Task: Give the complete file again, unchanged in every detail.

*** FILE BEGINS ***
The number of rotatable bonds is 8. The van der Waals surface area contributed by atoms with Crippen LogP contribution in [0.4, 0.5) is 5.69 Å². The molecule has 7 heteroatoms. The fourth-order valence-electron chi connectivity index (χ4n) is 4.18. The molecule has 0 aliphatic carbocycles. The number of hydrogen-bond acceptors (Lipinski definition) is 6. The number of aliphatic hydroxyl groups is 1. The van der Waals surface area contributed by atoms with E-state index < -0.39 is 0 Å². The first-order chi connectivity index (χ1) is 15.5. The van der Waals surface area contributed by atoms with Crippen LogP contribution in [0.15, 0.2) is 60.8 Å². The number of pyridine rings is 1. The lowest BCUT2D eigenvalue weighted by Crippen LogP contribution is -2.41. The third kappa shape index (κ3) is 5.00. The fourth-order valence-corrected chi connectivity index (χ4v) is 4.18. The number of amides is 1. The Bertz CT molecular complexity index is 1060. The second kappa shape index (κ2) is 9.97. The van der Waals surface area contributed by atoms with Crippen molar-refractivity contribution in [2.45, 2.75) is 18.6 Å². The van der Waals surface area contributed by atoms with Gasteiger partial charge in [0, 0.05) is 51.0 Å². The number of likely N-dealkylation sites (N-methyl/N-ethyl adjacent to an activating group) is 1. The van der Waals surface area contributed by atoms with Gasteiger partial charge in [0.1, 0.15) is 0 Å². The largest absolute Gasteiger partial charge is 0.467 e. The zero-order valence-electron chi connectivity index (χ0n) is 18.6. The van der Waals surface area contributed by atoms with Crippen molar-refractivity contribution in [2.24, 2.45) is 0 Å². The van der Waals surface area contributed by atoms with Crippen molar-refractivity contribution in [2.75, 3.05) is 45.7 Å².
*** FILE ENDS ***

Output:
The number of rotatable bonds is 8. The van der Waals surface area contributed by atoms with Crippen LogP contribution in [0.4, 0.5) is 5.69 Å². The molecule has 7 heteroatoms. The fourth-order valence-electron chi connectivity index (χ4n) is 4.18. The molecule has 0 aliphatic carbocycles. The number of hydrogen-bond acceptors (Lipinski definition) is 6. The number of aliphatic hydroxyl groups is 1. The van der Waals surface area contributed by atoms with E-state index < -0.39 is 0 Å². The first-order chi connectivity index (χ1) is 15.5. The van der Waals surface area contributed by atoms with Crippen LogP contribution in [0.15, 0.2) is 60.8 Å². The number of pyridine rings is 1. The lowest BCUT2D eigenvalue weighted by Crippen LogP contribution is -2.41. The third kappa shape index (κ3) is 5.00. The fourth-order valence-corrected chi connectivity index (χ4v) is 4.18. The number of amides is 1. The Bertz CT molecular complexity index is 1060. The second kappa shape index (κ2) is 9.97. The van der Waals surface area contributed by atoms with Crippen molar-refractivity contribution in [2.45, 2.75) is 18.6 Å². The van der Waals surface area contributed by atoms with Gasteiger partial charge in [0, 0.05) is 51.0 Å². The number of likely N-dealkylation sites (N-methyl/N-ethyl adjacent to an activating group) is 1. The van der Waals surface area contributed by atoms with Gasteiger partial charge in [0.1, 0.15) is 0 Å². The largest absolute Gasteiger partial charge is 0.467 e. The zero-order valence-electron chi connectivity index (χ0n) is 18.6. The van der Waals surface area contributed by atoms with Crippen molar-refractivity contribution in [2.24, 2.45) is 0 Å². The van der Waals surface area contributed by atoms with Crippen molar-refractivity contribution in [2.75, 3.05) is 45.7 Å².